Another extension to SCTP RFC 3758 supports partially-reliable delivery. With this extension, an SCTP sender can be instructed to “expire” data based on one of several events, such as a timeout, the sender can signal the SCTP receiver to move on without waiting for the expired data. This partially reliable service could be useful to provide timed delivery for example. With this service, there is an upper limit on the time required to deliver a message to the receiver. If the transport layer cannot deliver the data within the specified delay, the data is discarded by the sender without causing any stall in the stream.

SCTP segments

SCTP entities exchange segments. In contrast with TCP that uses a simple segment format with a limited space for the options, the designers of SCTP have learned from the experience of using and extending TCP during almost two decades. An SCTP segment is always composed of a fixed size common header followed by a variable number of chunks. The common header is 12 bytes long and contains four fields. The first two fields and the Source and Destination ports that allow to identify the SCTP connection. The Verification tag is a field that is set during connection establishment and placed in all segments exchanged during a connection to validate the received segments. The last field of the common header is a 32bits CRC. This CRC is computed over the entire segment (common header and all chunks). It is computed by the sender and verified by the receiver. Note that although this field is named Checksum RFC 4960 it is computed by using the CRC-32 algorithm that has much stronger error detection capabilities than the Internet checksum algorithm used by TCP [SGP98].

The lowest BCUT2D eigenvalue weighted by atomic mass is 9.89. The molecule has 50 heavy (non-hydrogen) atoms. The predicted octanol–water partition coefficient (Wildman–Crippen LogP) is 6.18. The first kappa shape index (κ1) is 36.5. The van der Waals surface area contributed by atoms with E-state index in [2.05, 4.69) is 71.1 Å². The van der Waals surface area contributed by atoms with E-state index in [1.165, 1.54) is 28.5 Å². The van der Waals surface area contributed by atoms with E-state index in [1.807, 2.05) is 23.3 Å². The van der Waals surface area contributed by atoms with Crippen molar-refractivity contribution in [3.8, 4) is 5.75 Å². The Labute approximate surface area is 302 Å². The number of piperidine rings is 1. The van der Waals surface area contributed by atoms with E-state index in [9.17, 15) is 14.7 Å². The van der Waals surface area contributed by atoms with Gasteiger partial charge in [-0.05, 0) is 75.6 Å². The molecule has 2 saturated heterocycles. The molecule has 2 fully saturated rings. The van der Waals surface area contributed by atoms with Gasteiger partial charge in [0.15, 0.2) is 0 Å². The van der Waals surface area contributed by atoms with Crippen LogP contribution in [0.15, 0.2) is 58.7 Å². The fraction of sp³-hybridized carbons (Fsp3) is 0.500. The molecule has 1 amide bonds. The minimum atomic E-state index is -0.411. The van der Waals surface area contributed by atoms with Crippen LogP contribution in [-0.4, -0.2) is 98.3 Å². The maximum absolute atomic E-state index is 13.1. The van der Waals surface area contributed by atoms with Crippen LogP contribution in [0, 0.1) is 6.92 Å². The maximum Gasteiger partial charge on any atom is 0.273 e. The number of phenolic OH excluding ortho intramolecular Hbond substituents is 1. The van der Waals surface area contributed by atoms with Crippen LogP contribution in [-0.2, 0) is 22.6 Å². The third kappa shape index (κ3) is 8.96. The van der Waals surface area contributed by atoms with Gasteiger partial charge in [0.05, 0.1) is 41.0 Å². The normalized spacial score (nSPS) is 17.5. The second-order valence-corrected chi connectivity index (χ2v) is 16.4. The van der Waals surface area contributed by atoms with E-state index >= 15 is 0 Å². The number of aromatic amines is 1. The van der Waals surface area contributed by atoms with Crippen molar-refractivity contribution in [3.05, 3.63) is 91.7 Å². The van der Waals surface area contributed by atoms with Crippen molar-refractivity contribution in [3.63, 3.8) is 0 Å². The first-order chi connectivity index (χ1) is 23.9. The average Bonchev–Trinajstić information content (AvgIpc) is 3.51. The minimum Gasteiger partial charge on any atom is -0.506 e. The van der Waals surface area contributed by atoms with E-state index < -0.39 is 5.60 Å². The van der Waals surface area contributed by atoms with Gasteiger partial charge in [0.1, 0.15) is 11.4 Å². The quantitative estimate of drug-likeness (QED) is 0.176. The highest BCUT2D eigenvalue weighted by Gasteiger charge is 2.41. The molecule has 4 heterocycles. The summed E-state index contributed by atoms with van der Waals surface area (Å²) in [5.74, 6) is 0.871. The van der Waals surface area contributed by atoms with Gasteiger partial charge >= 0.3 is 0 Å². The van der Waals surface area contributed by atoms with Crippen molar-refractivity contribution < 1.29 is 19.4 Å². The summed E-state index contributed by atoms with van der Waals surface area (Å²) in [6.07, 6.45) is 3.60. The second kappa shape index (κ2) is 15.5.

The SCTP segment format

The SCTP chunks play a key role in the extensibility of SCTP. In TCP, the extensibility of the protocol is provided by the utilisation of options that allow to extend the TCP header. However, even with options the TCP header cannot be longer than 64 bytes. This severely restricts our ability to significantly extend TCP [RIB2013]. In SCTP, a segment, which must be transmitted inside a single network packet, like a TCP segment, can contain a variable number of chunks and each chunk has a variable length. The payload that contains the data provided by the user is itself a chunk. The SCTP chunks are a good example of a protocol format that can be easily extended. Each chunk is encoded as four fields shown in the figure below.